The croaking of frogs suddenly ceased. With the watchfulness of a hunted man Dain sat up, listening anxiously, and heard several splashes in the water as the frogs took rapid headers into the creek. He knew that they had been alarmed by something, and stood up suspicious and attentive. A slight grating noise, then the dry sound as of two pieces of wood struck against each other. Somebody was about to land! He took up an armful of brushwood, and, without taking his eyes from the path, held it over the embers of his fire. He waited, undecided, and saw something gleam amongst the bushes; then a white figure came out of the shadows and seemed to float towards him in the pale light. His heart gave a great leap and stood still, then went on shaking his frame in furious beats. He dropped the brushwood upon the glowing coals, and had an impression of shouting her name–of rushing to meet her; yet he emitted no sound, he stirred not an inch, but he stood silent and motionless like chiselled bronze under the moonlight that streamed over his naked shoulders. As he stood still, fighting with his breath, as if bereft of his senses by the intensity of his delight, she walked up to him with quick, resolute steps, and, with the appearance of one about to leap from a dangerous height, threw both her arms round his neck with a sudden gesture. A small blue gleam crept amongst the dry branches, and the crackling of reviving fire was the only sound as they faced each other in the speechless emotion of that meeting; then the dry fuel caught at once, and a bright hot flame shot upwards in a blaze as high as their heads, and in its light they saw each other’s eyes.
Neither of them spoke. He was regaining his senses in a slight tremor that ran upwards along his rigid body and hung about his trembling lips. She drew back her head and fastened her eyes on his in one of those long looks that are a woman’s most terrible weapon; a look that is more stirring than the closest touch, and more dangerous than the thrust of a dagger, because it also whips the soul out of the body, but leaves the body alive and helpless, to be swayed here and there by the capricious tempests of passion and desire; a look that enwraps the whole body, and that penetrates into the innermost recesses of the being, bringing terrible defeat in the delirious uplifting of accomplished conquest. It has the same meaning for the man of the forests and the sea as for the man threading the paths of the more dangerous wilderness of houses and streets. Men that had felt in their breasts the awful exultation such a look awakens become mere things of to-day–which is paradise; forget yesterday–which was suffering; care not for to-morrow–which may be perdition. They wish to live under that look for ever. It is the look of woman’s surrender.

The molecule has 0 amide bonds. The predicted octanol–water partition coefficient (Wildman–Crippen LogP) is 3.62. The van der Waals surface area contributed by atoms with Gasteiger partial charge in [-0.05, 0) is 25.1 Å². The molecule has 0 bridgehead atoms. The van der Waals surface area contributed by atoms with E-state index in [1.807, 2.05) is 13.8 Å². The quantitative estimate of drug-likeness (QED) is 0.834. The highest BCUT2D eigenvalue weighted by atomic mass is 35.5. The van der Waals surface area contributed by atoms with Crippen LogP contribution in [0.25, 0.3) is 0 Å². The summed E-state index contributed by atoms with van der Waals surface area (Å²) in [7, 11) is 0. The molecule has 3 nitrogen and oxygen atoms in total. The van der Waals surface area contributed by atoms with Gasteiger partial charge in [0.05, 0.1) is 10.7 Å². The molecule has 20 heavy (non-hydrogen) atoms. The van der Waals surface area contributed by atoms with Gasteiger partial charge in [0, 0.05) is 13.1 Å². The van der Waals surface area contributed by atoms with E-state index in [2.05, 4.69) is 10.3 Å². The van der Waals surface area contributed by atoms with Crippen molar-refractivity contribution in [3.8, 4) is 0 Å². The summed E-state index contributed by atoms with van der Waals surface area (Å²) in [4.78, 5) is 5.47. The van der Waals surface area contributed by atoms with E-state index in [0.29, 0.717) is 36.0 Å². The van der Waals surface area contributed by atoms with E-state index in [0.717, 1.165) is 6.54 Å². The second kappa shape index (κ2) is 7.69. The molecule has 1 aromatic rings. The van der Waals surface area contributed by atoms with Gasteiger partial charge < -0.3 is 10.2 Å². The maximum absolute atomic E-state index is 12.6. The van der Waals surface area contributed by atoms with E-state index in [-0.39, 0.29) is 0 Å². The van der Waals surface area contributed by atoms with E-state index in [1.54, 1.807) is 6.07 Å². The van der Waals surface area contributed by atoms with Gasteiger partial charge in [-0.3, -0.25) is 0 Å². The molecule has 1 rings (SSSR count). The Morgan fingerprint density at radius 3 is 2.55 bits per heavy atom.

He understood, and, as if suddenly released from his invisible bonds, fell at her feet with a shout of joy, and, embracing her knees, hid his head in the folds of her dress, murmuring disjointed words of gratitude and love. Never before had he felt so proud as now, when at the feet of that woman that half belonged to his enemies. Her fingers played with his hair in an absent-minded caress as she stood absorbed in thought. The thing was done. Her mother was right. The man was her slave. As she glanced down at his kneeling form she felt a great pitying tenderness for that man she was used to call–even in her thoughts–the master of life. She lifted her eyes and looked sadly at the southern heavens under which lay the path of their lives–her own, and that man’s at her feet. Did he not say himself that she was the light of his life? She would be his light and his wisdom; she would be his greatness and his strength; yet hidden from the eyes of all men she would be, above all, his only and lasting weakness. A very woman! In the sublime vanity of her kind she was thinking already of moulding a god from the clay at her feet. A god for others to worship. She was content to see him as he was now, and to feel him quiver at the slightest touch of her light fingers. And while her eyes looked sadly at the southern stars a faint smile seemed to be playing about her firm lips. Who can tell in the fitful light of a camp fire? It might have been a smile of triumph, or of conscious power, or of tender pity, or, perhaps, of love.
[From Chapter 11 of Almayer's Folly by Joseph Conrad]